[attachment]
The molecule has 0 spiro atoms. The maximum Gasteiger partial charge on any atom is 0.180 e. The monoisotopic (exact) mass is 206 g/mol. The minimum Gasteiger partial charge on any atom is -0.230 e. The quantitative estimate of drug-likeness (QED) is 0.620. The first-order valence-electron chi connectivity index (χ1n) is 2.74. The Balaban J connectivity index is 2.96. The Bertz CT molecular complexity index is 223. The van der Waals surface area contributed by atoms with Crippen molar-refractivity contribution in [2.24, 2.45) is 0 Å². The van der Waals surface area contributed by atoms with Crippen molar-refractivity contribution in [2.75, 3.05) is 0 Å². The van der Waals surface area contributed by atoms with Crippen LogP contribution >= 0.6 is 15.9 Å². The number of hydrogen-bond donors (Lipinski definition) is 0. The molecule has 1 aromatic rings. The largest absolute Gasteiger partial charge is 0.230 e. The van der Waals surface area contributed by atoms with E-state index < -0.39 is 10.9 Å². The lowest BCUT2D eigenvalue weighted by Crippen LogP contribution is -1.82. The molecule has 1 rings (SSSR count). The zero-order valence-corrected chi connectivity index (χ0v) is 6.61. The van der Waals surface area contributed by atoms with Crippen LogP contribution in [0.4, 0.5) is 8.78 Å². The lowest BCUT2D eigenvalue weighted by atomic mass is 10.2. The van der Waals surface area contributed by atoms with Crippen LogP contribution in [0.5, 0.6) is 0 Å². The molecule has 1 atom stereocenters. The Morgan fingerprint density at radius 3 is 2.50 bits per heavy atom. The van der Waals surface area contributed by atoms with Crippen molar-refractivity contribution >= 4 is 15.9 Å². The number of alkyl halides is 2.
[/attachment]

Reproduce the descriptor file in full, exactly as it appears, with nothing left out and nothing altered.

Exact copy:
The molecule has 0 spiro atoms. The maximum Gasteiger partial charge on any atom is 0.180 e. The monoisotopic (exact) mass is 206 g/mol. The minimum Gasteiger partial charge on any atom is -0.230 e. The quantitative estimate of drug-likeness (QED) is 0.620. The first-order valence-electron chi connectivity index (χ1n) is 2.74. The Balaban J connectivity index is 2.96. The Bertz CT molecular complexity index is 223. The van der Waals surface area contributed by atoms with Crippen molar-refractivity contribution in [2.24, 2.45) is 0 Å². The van der Waals surface area contributed by atoms with Crippen molar-refractivity contribution in [2.75, 3.05) is 0 Å². The van der Waals surface area contributed by atoms with Crippen LogP contribution >= 0.6 is 15.9 Å². The number of hydrogen-bond donors (Lipinski definition) is 0. The molecule has 1 aromatic rings. The largest absolute Gasteiger partial charge is 0.230 e. The van der Waals surface area contributed by atoms with E-state index < -0.39 is 10.9 Å². The lowest BCUT2D eigenvalue weighted by Crippen LogP contribution is -1.82. The molecule has 1 rings (SSSR count). The zero-order valence-corrected chi connectivity index (χ0v) is 6.61. The van der Waals surface area contributed by atoms with Crippen LogP contribution in [0.4, 0.5) is 8.78 Å². The lowest BCUT2D eigenvalue weighted by atomic mass is 10.2. The van der Waals surface area contributed by atoms with Crippen LogP contribution in [0.5, 0.6) is 0 Å². The molecule has 1 atom stereocenters. The Morgan fingerprint density at radius 3 is 2.50 bits per heavy atom. The van der Waals surface area contributed by atoms with Crippen molar-refractivity contribution >= 4 is 15.9 Å². The number of alkyl halides is 2.